TCM Fest 2014: The 1960s
Due to the nature of the festival, the relative rarity of the films screening, and my own personal predilections, I tend to stay away from anything at TCM Fest made after 1960, and don’t recall seeing anything in my four years of attending made after 1970. It’s less an issue of the ever-expanding definition of what constitutes a “classic” (the twenty-five-year rule seems fair to me), and more to do with the fact that the older films are just flat-out more difficult to see in any other capacity and are more likely to be shown on 35mm. But the schedule’s always going to throw some curveballs, and I found myself at two ‘60s films this year.
The World of Henry Orient (dir. George Roy Hill) and Sunday in New York (dir. Peter Tewksbury) both came out in 1963, both feature female protagonists, and both show the way New York, despite being a spectacularly large city, can actually feel quite small some of the time. Hill’s feature proved one of the more remarkable of the festival, one I wasn’t familiar with at all but was so deeply glad I ended up seeing. Val (Tippy Walker) and Gil (Merrie Spaeth) are two girls in their early teenage years, misfits at their private school who, as all misfits must, find solace in one another’s company. When Val develops a crush on semi-famed concert pianist Henry Orient (Peter Sellers), the two begin to follow him about town, inadvertently colliding with him during his efforts to seduce a married woman (Paula Prentiss), a coincidence he takes to be a horrible conspiracy to suppress his sexuality.
The film was Sellers’s first in America, and, despite not having a starring role, he expertly fleshes out the titular character, nodding to Henry’s roots in the Bronx, which he attempts to cover up through a mixture of vaguely European accents that cause the women around him to swoon and the men to roll their eyes. But this really is a platform for Walker and Spaeth, who beautifully establish a believable, honest friendship, the kind you can only form in those youngers years, when you can be strangers one day and inseparable the next.
Nora and her father Nunnally Johnson adapted the screenplay from Nora’s semi-autobiographical novel, marvelously exploring the limitations a family places on children, even when they’re being encouraged to develop into their own people. Val’s parents live overseas for her father’s work, and, when they come home for the holidays, it doesn’t just change her availability, it changes her very essence, as though she suddenly remembered who she was, or at least who she’s supposed to be. As she and Gil explore the city, on the prowl for Henry Orient, they discover quite a bit about their families and each other, not all of it welcome, gradually diminishing the fantastical world they’d imagined of romance, art, and the city intersecting in unfathomable ways. Romance becomes a little more unseemly, art a little less inspired, and the once-expansive and limitless city all too small.
Sunday in New York is similarly charged, insofar as it’s about a woman chasing an idea of romance that ends up slightly more base than expected. Eileen (Jane Fonda) rolls into New York to visit her airline pilot brother, Adam (Cliff Robertson), unknowingly crashing his plans for an afternoon of sweet sweet loving with his sometimes-girlfriend Mona (Jo Morrow). She laments the limits her virginity has placed on her dating life (once men find out, they flee fast), while he attempts to assure her that there’s more to love than sex, a sentiment she’s happy to take to heart until she discovers that he and Mona aren’t really off in a rush to go ice skating. Along for the ride are a bus rider with quick hands and dirty jokes (Rod Taylor) and Eileen’s blowhard boyfriend (Robert Culp), a man with a winning personality and a terrible sense of timing.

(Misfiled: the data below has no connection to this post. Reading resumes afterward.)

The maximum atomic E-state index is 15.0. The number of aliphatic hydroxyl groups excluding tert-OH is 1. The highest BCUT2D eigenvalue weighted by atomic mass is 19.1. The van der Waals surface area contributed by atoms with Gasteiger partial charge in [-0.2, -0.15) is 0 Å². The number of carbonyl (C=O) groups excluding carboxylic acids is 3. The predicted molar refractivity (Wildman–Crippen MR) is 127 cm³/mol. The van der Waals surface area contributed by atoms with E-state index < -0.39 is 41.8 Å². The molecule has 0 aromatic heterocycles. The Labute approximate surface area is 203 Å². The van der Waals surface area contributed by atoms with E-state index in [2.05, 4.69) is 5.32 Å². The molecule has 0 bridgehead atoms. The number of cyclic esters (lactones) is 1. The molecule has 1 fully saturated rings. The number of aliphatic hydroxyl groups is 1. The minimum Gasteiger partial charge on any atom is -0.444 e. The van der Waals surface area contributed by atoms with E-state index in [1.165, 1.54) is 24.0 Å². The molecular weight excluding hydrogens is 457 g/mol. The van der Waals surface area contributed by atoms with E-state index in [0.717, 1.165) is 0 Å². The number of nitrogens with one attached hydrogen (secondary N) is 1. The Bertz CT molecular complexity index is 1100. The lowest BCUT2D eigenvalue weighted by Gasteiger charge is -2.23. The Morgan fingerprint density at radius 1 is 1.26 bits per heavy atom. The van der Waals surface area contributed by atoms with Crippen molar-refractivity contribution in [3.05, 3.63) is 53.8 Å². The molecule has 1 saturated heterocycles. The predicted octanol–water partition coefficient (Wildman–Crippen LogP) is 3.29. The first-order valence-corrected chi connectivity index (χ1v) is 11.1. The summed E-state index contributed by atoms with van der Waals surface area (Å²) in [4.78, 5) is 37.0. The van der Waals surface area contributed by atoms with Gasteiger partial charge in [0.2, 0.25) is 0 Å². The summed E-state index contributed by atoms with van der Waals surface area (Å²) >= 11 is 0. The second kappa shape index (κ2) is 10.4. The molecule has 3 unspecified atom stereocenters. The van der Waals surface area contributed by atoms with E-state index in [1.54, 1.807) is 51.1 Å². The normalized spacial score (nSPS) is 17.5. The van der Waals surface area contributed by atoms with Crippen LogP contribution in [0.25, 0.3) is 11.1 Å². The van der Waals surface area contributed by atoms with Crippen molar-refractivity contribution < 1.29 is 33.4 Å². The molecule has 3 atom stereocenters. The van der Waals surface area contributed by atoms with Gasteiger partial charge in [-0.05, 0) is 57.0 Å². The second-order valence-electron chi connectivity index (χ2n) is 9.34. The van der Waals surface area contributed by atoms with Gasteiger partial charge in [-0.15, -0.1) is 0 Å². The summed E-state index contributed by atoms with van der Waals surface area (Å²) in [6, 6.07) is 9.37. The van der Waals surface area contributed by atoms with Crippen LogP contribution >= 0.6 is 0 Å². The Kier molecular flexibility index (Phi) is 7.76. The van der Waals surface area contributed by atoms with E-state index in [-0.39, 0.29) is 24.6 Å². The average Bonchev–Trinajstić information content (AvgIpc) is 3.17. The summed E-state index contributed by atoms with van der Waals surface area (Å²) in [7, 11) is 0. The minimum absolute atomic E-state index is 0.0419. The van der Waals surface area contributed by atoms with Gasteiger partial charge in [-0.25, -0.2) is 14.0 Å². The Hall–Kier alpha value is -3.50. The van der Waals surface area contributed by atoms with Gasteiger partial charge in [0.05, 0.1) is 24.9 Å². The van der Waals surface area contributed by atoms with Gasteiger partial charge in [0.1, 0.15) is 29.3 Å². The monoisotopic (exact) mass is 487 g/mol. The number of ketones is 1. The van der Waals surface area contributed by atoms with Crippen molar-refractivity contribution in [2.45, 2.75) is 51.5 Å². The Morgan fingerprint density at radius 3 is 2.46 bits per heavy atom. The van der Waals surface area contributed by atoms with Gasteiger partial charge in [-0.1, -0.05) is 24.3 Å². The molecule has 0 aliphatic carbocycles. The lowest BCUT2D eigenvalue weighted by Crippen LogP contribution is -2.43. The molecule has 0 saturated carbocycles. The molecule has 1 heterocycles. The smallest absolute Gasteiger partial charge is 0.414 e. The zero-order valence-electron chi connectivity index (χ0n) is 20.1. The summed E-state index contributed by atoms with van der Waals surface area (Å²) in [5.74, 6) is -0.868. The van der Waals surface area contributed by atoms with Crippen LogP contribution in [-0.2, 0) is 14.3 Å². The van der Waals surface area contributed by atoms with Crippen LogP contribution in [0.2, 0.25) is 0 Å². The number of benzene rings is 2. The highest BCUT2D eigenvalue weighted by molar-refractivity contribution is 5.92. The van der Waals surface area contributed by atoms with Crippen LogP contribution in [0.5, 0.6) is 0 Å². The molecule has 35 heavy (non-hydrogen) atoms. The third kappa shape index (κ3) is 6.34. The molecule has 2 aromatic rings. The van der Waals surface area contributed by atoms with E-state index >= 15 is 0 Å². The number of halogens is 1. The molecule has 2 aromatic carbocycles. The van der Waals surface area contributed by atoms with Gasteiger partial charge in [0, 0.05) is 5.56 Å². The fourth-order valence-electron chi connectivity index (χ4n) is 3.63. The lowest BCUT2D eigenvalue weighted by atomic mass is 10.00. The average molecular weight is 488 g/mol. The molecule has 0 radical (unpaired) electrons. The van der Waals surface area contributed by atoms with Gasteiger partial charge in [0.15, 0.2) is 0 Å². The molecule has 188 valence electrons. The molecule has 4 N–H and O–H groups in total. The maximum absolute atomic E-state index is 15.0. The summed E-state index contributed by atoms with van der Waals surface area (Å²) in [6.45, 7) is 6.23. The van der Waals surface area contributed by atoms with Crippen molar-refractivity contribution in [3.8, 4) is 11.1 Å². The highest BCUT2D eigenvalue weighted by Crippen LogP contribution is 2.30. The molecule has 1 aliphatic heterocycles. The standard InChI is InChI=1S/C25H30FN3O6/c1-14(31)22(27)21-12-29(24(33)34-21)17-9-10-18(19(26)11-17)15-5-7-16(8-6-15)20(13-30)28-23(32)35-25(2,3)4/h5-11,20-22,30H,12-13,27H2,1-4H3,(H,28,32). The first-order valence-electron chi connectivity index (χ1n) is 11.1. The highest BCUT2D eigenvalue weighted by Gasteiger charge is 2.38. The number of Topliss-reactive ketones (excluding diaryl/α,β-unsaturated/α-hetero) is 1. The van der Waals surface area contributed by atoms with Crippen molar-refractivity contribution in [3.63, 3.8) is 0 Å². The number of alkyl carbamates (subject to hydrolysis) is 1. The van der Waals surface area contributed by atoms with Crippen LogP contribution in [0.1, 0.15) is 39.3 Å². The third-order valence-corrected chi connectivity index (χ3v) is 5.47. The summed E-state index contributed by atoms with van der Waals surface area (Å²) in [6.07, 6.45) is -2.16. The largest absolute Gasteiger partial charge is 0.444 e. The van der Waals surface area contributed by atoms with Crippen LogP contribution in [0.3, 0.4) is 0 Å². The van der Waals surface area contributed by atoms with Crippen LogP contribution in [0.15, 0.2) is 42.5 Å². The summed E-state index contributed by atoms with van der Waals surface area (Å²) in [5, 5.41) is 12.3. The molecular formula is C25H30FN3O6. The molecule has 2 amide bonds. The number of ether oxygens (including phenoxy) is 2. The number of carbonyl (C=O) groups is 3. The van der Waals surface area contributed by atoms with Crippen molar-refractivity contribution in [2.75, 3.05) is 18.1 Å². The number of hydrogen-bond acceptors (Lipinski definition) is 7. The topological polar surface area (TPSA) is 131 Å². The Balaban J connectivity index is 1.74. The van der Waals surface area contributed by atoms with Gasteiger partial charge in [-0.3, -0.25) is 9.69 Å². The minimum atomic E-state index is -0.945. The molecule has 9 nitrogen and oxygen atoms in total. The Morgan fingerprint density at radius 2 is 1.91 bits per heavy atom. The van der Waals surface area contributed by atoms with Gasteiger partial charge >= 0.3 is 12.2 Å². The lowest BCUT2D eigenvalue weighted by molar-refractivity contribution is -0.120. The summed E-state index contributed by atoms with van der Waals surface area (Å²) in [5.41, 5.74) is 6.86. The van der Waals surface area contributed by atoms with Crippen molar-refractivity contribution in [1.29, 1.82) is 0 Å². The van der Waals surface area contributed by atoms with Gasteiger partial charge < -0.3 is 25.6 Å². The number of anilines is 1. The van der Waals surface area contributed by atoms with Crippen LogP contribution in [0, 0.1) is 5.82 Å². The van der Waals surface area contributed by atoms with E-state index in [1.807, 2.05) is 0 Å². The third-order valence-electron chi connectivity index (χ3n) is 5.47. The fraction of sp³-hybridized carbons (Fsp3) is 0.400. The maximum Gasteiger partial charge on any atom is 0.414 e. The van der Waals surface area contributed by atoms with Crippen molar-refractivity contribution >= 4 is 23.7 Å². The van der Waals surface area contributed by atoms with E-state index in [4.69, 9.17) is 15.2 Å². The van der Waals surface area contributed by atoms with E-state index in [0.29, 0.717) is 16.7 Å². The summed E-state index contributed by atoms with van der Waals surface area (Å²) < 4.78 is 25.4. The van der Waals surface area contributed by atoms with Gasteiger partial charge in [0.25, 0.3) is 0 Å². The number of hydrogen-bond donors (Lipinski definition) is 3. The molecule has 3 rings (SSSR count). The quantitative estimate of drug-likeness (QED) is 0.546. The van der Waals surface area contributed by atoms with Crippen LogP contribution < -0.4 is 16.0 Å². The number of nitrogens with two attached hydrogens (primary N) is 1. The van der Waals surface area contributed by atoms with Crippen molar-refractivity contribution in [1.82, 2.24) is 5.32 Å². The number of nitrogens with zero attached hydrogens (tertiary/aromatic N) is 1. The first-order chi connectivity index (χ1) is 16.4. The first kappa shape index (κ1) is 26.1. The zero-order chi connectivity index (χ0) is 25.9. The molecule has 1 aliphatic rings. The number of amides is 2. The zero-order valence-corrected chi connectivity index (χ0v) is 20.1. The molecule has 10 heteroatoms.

The film couldn’t possibly be more of-its-moment. A decade earlier, and it’d be astounding risque; fast-forward ten years and it’d be hopelessly old-fashioned. But coming at the time it did, at the intersection of sex-as-desirable-degradation and sex-as-pleasure, it’s downright modern, a potent blend of screwball comedy and moral rumination, with a collection of very fine, engaged performers. I’m not entirely wild about its eventual resolution, nor the rather belabored plot machinations it takes to get there, but the early sections especially are so rich with great scenes that it’s hard to feel too sore towards the whole thing.
TCM host (and veritable God amongst the network’s devoted fanbase) Robert Osborne introduced the film, oddly saying that he didn’t even know why it had been selected, but, in the true spirit of the festival, a woman jumped up and told him that she and a friend had been badgering the festival for years into showing it. The enthusiasm of TCM attendees is apparently infectious not just in ethereal, but in very concrete ways as well. Osborne then recanted interviews he had conducted with Fonda in the past, noting that her political history has gotten her into some hot water, but that she was the rare guest to personally stop and say hello to the entire crew during the interview shoot. Further, he remarked to her that he didn’t plan on discussing her politics, favoring the movies instead, to which she replied, “Thank God! I love the movies!”
And if there’s one sentiment guaranteed to draw applause at TCM Fest, it is that.